Facial expressions of pain are not undefined grimaces, but they convey specific information about the internal state of the individual in pain. With this systematic review, we aim to answer the question of which facial movements are displayed most consistently during pain. We searched for studies that used the Facial Action Coding System to analyze facial activity during pain in adults, and that report on distinct facial responses (action units [AUs]). Twenty-seven studies using experimental pain and 10 clinical pain studies were included. We synthesized the data by taking into consideration (1) the criteria used to define whether an AU is pain-related; (2) types of pain; and (3) the cognitive status of the individuals. When AUs were selected as being pain-related based on a “pain > baseline” increase, a consistent subset of pain-related AUs emerged across studies: lowering the brows (AU4), cheek raise/lid tightening (AUs6_7), nose wrinkling/raising the upper lip (AUs9_10), and opening of the mouth (AUs25_26_27). This subset was found independently of the cognitive status of the individuals and was stable across clinical and experimental pain with only one variation, namely that eye closure (AU43) occurred more frequently during clinical pain. This subset of pain-related facial responses seems to encode the essential information about pain available in the face. However, given that these pain-related AUs are most often not displayed all at once, but are differently combined, health care professionals should use a more individualized approach, determining which pain-related facial responses an individual combines and aggregates to express pain, instead of erroneously searching for a uniform expression of pain.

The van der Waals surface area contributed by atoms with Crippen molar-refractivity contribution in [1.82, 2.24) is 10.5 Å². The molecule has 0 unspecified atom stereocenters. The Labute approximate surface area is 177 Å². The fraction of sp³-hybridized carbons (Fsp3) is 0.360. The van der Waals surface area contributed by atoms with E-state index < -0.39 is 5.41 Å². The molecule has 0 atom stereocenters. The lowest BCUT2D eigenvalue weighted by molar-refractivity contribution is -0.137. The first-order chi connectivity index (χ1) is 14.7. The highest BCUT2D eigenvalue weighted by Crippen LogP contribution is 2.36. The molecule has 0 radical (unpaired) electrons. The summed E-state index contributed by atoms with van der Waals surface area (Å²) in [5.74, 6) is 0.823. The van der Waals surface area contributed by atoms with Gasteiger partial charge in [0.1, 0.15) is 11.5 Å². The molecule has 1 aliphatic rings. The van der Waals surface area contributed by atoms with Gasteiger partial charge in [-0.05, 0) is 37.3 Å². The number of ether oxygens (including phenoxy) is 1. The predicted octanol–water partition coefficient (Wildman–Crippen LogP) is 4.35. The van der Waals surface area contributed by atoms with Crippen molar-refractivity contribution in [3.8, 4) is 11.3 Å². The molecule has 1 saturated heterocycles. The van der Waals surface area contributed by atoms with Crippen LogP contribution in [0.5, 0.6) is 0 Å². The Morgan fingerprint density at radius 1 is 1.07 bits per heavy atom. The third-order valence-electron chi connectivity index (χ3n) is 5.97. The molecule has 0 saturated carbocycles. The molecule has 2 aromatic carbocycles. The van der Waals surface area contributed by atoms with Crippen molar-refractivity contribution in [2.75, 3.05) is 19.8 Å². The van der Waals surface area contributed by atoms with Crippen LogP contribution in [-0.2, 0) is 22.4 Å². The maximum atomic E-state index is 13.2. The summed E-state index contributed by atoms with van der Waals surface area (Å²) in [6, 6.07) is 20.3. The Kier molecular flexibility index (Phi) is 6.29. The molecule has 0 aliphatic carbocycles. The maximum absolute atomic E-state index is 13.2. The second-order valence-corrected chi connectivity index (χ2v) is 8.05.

aDepartment of General Practice and Elderly Care Medicine, University Medical Center Groningen, University of Groningen, Groningen, The Netherlands
bPhysiological Psychology, University of Bamberg, Bamberg, Germany
Corresponding author. Address: Department of General Practice and Elderly Care Medicine, University Medical Center Groningen, University of Groningen, Groningen, The Netherlands. Tel.: ++31-503633514. E-mail address: firstname.lastname@example.org (M. Kunz).
Sponsorships or competing interests that may be relevant to content are disclosed at the end of this article.
Received May 28, 2018
Received in revised form August 04, 2018
Accepted September 06, 2018